Gianna Talone-Sullivan, a woman claiming to have daily visions of the Virgin Mary, has been told by the Archdiocese of Baltimore to discontinue prayer services at a Roman Catholic church in Emmitsburg, where thousands eager to hear her message have gathered on Thursday nights for seven years.
"The church found it impossible to permit the continuation of prayer services centered around apparitions she alleges to experience," according to a statement released yesterday by the Archdiocese. Her messages have evolved from calls for prayer to visions of apocalypse, church officials said.
The archdiocese banned the services indefinitely, starting with one scheduled for tonight.
"The most important thing for us to do is to obey," said Dr. Michael Sullivan, Talone-Sullivan's husband. "Our position is that this decision by the archdiocese is a wonderful gift from Our Lady. We encourage people to be at peace and to continue to pray. All of this is in God's hands. The stage is set. We will watch and see."
Several Catholic priests met with Talone-Sullivan recently and reviewed her claims. They notified her Friday that the archdiocese "finds no basis for the alleged apparitions" and told her to end the weekly service at St. Joseph Roman Catholic Church. The pastor of the Western Maryland parish read the official statement to the congregation at weekend Masses.
The hundreds who flocked to Emmitsburg on Thursday evenings would hear Mass, say the rosary together and listen to a message from Talone-Sullivan. She claimed to be relaying the messages from Mary, the mother of Jesus.
Seated in the front pew, Talone-Sullivan was the center of the services, which regularly drew close to 1,000 people. Many came by bus to the 160-year-old church and the nearby parish center, where the service was broadcast on closed-circuit television. During the rosary, Talone-Sullivan says, she receives messages from Mary, which are later read to the congregation. Sometimes, people asked the church staff to seat them close to Talone-Sullivan so they could request a blessing from her.
Talone-Sullivan's messages are disseminated by electronic mail to more than 3,700 people around the world by one of her followers.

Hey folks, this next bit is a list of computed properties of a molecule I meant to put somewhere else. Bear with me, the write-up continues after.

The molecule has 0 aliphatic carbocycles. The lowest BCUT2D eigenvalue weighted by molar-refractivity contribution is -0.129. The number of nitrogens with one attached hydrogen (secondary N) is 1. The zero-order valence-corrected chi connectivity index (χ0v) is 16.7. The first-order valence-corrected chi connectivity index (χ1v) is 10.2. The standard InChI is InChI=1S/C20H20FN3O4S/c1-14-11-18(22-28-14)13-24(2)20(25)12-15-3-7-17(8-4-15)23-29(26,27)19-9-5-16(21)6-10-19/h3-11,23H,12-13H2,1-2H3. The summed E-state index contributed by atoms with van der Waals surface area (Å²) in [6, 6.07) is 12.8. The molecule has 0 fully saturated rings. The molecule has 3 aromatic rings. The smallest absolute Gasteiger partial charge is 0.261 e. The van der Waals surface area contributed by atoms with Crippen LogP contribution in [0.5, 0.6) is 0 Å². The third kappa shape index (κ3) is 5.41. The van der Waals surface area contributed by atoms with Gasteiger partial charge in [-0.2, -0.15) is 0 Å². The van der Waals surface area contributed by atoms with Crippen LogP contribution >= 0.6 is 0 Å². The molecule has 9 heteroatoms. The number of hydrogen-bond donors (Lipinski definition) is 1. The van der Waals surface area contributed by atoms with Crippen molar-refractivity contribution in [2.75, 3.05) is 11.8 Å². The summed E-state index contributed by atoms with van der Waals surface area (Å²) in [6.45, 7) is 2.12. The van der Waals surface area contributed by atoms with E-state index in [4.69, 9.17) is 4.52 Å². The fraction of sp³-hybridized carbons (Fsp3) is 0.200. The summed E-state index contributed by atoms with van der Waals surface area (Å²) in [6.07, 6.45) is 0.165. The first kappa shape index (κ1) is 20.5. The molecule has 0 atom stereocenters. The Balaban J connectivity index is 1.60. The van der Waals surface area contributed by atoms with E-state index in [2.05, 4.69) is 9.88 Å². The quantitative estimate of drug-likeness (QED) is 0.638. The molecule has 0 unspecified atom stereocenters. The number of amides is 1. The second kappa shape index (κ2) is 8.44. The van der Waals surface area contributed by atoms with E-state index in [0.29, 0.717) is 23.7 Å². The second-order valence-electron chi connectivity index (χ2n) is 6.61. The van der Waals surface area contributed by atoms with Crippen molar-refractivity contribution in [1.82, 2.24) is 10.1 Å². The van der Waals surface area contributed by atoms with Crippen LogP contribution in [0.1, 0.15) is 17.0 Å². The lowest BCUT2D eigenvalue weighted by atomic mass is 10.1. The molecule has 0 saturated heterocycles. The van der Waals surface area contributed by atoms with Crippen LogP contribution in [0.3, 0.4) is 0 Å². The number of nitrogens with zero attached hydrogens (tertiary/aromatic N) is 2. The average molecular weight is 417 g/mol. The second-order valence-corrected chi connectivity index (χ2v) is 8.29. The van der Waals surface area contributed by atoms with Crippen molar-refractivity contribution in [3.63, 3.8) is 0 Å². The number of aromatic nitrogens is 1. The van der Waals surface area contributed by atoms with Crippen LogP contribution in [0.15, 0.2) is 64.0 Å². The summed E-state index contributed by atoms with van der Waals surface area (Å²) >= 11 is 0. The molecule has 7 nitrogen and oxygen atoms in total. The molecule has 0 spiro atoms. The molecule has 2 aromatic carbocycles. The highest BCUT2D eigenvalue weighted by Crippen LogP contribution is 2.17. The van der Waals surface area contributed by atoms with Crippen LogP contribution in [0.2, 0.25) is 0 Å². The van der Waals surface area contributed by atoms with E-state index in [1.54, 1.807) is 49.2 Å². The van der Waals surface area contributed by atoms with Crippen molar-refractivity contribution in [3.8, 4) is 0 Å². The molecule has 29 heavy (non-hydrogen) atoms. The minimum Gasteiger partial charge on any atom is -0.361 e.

"I'm simply an instrument, and I live life for others and do not interpret Our Lady's message," Talone-Sullivan said. "I unite with her in prayer."
For years, the archdiocese remained neutral on the authenticity of Talone-Sullivan's claims. But her messages have changed to "material that deals with predictions for the future and visions of an apocalyptic nature," according to the archdiocese's statement. Church officials said they would not be more specific.
Since March, her messages have frequently mentioned a sign that would be coming from Mary in October. In a message delivered July 13, Talone-Sullivan said Mary "was about to meet Satan on his own turf and extinguish his ways forever. Watch and see."
The Rev. James A. Wiseman, a theologian at the Catholic University of America in Washington, said the church is wary of any predictions of an apocalyptic nature. "The desire of people to claim to know things that are going to happen in the future does run up against another very clear and important statement in the New Testament put on the lips of Jesus himself: No one knows the day or the hour," Wiseman said.
"I just think the church is going to be extremely leery of people claiming to be able to predict what is going to be coming about in the future" he said.
Church officials have also called for an end to sales of a video "Unbridled Mercy," in which Talone-Sullivan figures prominently.
"Prompted by the content of the messages allegedly received and the video, priests and priest theologians reviewed the issue over the last several months," said Ray Kempisty, spokesman for the archdiocese.
In the video, the crux of the messages from Mary delivered by Talone-Sullivan focus on being childlike and innocent, emphasizing simplicity and purity of heart. But then the message turns dark.
Talone-Sullivan said that Mary told her Satan is conducting a direct attack on the world's children through abortion and AIDS. She describes a "purification" that is about to unfold, an event that Mary told her is not the end of the world, or the final coming of Jesus Christ to judge the world.
"Our Lady said the loss of faith within the church is at hand," she said in the video. "And that the days ahead will be increasingly difficult. We are about to enter a period of great difficulty, one filled with tribulations and trials and really a great test of faith is coming."
Talone-Sullivan, a pharmacologist, and her husband, a doctor who had a practice in Emmitsburg, have both relinquished their careers to establish Mission of Mercy, a clinic in a converted recreational vehicle that travels daily in Western Maryland.
Talone-Sullivan said the archdiocese has placed no restrictions on the couple's charitable endeavors. But many in their organization are concerned that the action will have an adverse effect on contributions. Mission of Mercy relies solely on donations. Its annual fund-raising gala is Sept. 23 at the Baltimore Museum of Industry.
Staff writer John Rivera contributed to this article.